Materially adverse changes to contract mean the contract is void. Is Verizon’s new surcharge for calling Mexico a materially adverse change? The following was included in customer’s April Verizon Wireless bill:
Important Notice Regarding Rate Increases for Calls to Mexico
Effective June 24, 2007, a $0.15 per minute surcharge will be added to International Long Distance and International Long Distance Value Plan rates for calling Mexican telephone numbers using the dialing pattern: 011+52+1+Area Code+telephone number . The surcharge is due to increased costs resulting from Mexico’s recent switch to a calling party pays system. The total amount of any such surcharge will appear on your monthly bill in the Long Distance & Other Charges section. For information about international calling, see verizonwireless.com/international.
If it is, that would mean that legally, customers could cancel their contract without early termination fee. The practical side of doing battle with customer service may be another matter, however.
First, let’s look at the contract…
(Photo: Sam Wilkinson)
From the Verizon Customer Agreement:
Our Rights To Make Changes
Your service is subject to our business policies, practices, and procedures, which we can change without notice. UNLESS OTHERWISE PROHIBITED BY LAW, WE CAN ALSO CHANGE PRICES AND ANY OTHER CONDITIONS IN THIS AGREEMENT AT ANY TIME BY SENDING YOU WRITTEN NOTICE PRIOR TO THE BILLING PERIOD IN WHICH THE CHANGES WOULD GO INTO EFFECT. IF YOU CHOOSE TO USE YOUR SERVICE AFTER THAT POINT, YOU’RE ACCEPTING THE CHANGES. IF THE CHANGES HAVE A MATERIAL ADVERSE EFFECT ON YOU, HOWEVER, YOU CAN END THE AFFECTED SERVICE, WITHOUT ANY EARLY TERMINATION FEE, JUST BY CALLING US WITHIN 60 DAYS AFTER WE SEND NOTICE OF THE CHANGE.
Is the change materially adverse? We say yes, it’s costing you more money, and it’s part of the contract. However, several commenters on the HowardsForum cellphone board disagree, vehemently.
Contracts vary, but most changes to your contract can provide grounds to get out. Almost any new fee or new charge is your opportunity to break the contract. Why? Because they can’t change any part of the contract without your permission. But they do it all of the time because they know that you DON’T know that you can use that change as a basis for canceling your contract.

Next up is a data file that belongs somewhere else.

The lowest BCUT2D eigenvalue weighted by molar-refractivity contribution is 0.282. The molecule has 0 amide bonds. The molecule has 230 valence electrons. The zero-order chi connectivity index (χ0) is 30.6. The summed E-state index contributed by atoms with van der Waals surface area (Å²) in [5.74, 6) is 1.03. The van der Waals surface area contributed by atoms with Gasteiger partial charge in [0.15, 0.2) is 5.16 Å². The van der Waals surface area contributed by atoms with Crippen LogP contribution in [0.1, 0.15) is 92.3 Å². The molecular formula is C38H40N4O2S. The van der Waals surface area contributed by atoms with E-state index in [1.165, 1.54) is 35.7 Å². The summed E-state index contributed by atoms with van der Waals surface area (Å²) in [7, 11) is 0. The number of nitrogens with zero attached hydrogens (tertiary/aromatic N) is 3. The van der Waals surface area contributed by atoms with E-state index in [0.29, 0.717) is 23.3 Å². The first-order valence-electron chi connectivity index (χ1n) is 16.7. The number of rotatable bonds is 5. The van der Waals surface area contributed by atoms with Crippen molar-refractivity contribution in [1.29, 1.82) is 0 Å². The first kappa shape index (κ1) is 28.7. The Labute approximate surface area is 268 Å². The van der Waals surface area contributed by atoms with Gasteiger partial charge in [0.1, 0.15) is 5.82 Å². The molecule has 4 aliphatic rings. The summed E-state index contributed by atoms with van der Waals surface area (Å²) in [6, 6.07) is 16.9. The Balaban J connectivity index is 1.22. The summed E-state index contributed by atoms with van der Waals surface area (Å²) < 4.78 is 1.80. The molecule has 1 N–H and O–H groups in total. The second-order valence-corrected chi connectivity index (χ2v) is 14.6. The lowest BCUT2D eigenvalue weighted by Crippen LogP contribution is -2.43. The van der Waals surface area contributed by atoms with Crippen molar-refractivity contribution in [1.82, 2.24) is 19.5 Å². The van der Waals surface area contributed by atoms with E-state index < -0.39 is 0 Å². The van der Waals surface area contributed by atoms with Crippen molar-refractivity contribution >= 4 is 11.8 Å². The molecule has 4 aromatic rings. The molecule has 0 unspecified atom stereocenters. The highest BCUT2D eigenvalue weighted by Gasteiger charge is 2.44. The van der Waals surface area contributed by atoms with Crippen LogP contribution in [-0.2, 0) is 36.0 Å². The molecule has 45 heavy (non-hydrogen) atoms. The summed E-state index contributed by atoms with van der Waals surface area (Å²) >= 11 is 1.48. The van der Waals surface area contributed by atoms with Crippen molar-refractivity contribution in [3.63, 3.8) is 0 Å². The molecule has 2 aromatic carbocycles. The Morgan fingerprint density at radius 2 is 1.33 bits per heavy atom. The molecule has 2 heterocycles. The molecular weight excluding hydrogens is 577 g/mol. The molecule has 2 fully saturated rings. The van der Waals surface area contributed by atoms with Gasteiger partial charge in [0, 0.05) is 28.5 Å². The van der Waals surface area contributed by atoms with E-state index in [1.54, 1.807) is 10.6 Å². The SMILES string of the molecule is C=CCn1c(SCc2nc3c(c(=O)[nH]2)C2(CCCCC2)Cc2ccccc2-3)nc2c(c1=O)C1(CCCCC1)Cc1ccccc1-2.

This is an untested theory but based on our reader’s previous experiences, it may work.
Here’s a very basic script, also from UCAN:
1. Have notice of the contract change/increase on hand
2. Call carrier
3. Ask if the change/increase applies to you
4. Read the “Material Adverse” section of your contract to the CSR
5. State that the change/notice has a material adverse affect on you and that you want to cancel your contract without being charged a termination fee
6. Escalate to a supervisor when the CSR tells you that you can’t cancel without paying an early termination fee
7. Be persistent and don’t back off your position that the change/increase has a materially adverse affect on you and that the carrier’s own contract entitles you to cancel without penalty
Check out these posts for tips on canceling Verizon contracts:
Everything You Wanted To Know About Canceling Verizon But Were Afraid To Ask
Cancel Verizon Without Penalty Over Admin Fee Increase
After Battle, Marie Gets Escapes Verizon Contract
Script For Escaping Verizon Contracts Without Fee, Based On Text Message Rate Raises
— BEN POPKEN
(Thanks to Malachi!)